In Dynamic Pursuit of Efficiency

Production efficiency is critical in this tough economic environment. A U.K.-based company is working toward commercial availability of its ethanol reactor tower, which uses atomized steam to release intracellular starch in the cook process to boost fermentation efficiency. EPM takes a look at this technology.
By Ron Kotrba | September 08, 2008
Volume is king when input costs are low but when margins collapse, it always plays second fiddle to efficiency. A perfect cook and fermentation process utilizes 100 percent of the feedstock's starch; however, as evidenced by ongoing comprehensive analyses of distillers grains, the industry is not there yet. According to the assistant research director of the National Corn-to-Ethanol Research Center, Yan Zhang, the average content of residual sugars found in distillers grains is about 8 percent on a dry-matter basis. "If an ethanol plant cannot optimize its cooking process, or if it drops the fermentor based on fermentation time instead of the extent of fermentation completion, it is very easy to have high levels of residual sugars in distillers grains," she says.

A U.K.-based company, Pursuit Dynamics PLC, is preparing to go commercial with its PDX Ethanol Reactor Tower, a device for pretreating slurry with atomized steam and pressure. Rick Eastman, president the company's U.S. subsidiary, Pursuit Dynamics Inc., says the technology was originally developed for marine power.

"It actually pumps by virtue of this annular nozzle that atomizes the steam into a flow of liquid, which causes a vacuum pressure reaction," he says. "So downstream there's a vacuum and upstream there's pressure. That causes an explosion, or cell rupture, and that's what we are seeing in our starch conversion—we are seeing more starch at less destructive temperatures than with a hydroheater, for example." The PDX ERT has applications ranging from food ingredient mixing, to fire suppression, to wort boiling and brewing, but it's the equipment's ability to boost ethanol production efficiency that is of interest.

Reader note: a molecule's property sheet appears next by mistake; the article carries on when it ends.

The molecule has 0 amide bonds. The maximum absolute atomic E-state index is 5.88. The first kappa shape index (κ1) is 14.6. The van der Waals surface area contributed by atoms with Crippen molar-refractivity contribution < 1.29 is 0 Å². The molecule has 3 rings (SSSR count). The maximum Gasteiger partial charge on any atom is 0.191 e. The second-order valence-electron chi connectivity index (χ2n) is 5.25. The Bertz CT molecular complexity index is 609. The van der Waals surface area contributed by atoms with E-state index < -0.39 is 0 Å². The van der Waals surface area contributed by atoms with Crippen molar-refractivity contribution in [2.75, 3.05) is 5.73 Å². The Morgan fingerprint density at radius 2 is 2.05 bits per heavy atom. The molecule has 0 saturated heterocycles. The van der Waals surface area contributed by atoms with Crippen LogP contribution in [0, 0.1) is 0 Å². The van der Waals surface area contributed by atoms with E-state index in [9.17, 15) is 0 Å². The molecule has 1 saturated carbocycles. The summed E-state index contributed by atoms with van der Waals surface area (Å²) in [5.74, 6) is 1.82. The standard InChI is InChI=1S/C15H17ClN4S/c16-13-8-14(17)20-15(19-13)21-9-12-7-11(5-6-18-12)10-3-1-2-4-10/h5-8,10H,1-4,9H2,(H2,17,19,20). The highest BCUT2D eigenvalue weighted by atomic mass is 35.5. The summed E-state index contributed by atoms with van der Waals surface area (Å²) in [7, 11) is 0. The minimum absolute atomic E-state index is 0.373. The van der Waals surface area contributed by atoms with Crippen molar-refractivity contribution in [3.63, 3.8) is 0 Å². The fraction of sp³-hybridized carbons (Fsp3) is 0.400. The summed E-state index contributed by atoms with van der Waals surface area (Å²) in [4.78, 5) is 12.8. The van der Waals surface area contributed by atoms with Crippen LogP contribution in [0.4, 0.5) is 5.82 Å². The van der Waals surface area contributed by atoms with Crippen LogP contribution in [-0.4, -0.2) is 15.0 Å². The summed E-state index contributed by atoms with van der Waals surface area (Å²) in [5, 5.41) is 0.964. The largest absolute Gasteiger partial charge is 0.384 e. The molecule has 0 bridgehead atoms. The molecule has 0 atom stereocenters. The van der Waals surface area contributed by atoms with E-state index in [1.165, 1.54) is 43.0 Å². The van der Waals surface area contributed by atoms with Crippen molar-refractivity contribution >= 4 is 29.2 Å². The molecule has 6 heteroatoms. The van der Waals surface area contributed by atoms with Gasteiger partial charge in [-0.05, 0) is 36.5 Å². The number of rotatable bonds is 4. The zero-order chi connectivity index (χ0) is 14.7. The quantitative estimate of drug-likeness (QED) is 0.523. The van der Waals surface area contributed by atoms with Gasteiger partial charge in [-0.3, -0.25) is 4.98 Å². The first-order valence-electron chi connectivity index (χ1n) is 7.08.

Major test trials were conducted on the PDX ERT in December 2007 at NCERC, which is on the campus of Southern Illinois University in Edwardsville, Ill., says director John Caupert. NCERC research director Brian Wrenn oversaw the project but because of a confidentiality agreement, Wrenn could not disclose any information at press time. However, Pursuit Dynamics chief technology officer Jens Thorup presented information and data gathered from its tests at NCERC at the International Fuel Ethanol Workshop & Expo this year. First, though, EPM takes a closer look at what the reactor is and how it works.

The Inner Workings
The reactor tower is installed between the slurry and liquefaction processes of an ethanol plant. Instead of the corn being milled, slurried and pumped directly to the liquefaction tank, the slurry enters the ERT prior to passing through to liquefaction. Inside the ERT are multiple reactor modules, each equipped with individual controls to optimize the temperature profile. "To get fully dispersed phases in our reactors we like to start at a temperature well below the final liquefaction temperature, which is 185 degrees [Fahrenheit]," Eastman says. "We're at about 125 degrees, requiring minor process modifications to keep that slurry tank under the gelatinization temperature."

The ERT is positioned on the side of the liquefaction tank and, by way of vacuum, the slurry mixture moves inside the bank of reactors where highly atomized steam, coming from the conditioning chamber wrapped around the core of the reactor, is injected into the slurry stream causing impact. "That causes a fully dispersed condensation phase, which brings it back to between 12 and 15 pounds of pressure," Eastman says. "There's tremendous impact there. It happens in four stages in what's a fairly small reactor. Then there is a final heater—like a trim heater—which is a PDX nozzle, and then the slurry is deposited into the liquefaction tank." Again, the temperature of each stage is controlled through the use of automated steam valves feeding each one of the reactor banks. Through significant steam impact and material disruption there is instant activation of all of the starch, including the hard to get to intracellular starch. "What we're doing is separating all of the starch from the cellulose in the corn kernel," Eastman tells EPM.

In addition to making more starches available for downstream fermentation, the steam conditioning and low temperatures reduce so-called hotspots and starch degeneration from what's called Maillard Reaction loss. The Maillard Reaction, named for chemist Louis-Camille Maillard, who thoroughly investigated this phenomenon in the early 1900s, is a temperature-induced reaction between sugars and amino acids. It's what causes the browning of meat, for instance, when it's cooked. If the cook temperature of the slurry is too high, it may render some otherwise fermentable sugars unfermentable. Of note, on the back end of ethanol production high dryer temperatures and the Maillard Reaction are responsible for the over-browning of distillers grains, which degrades the amino acids digestibility.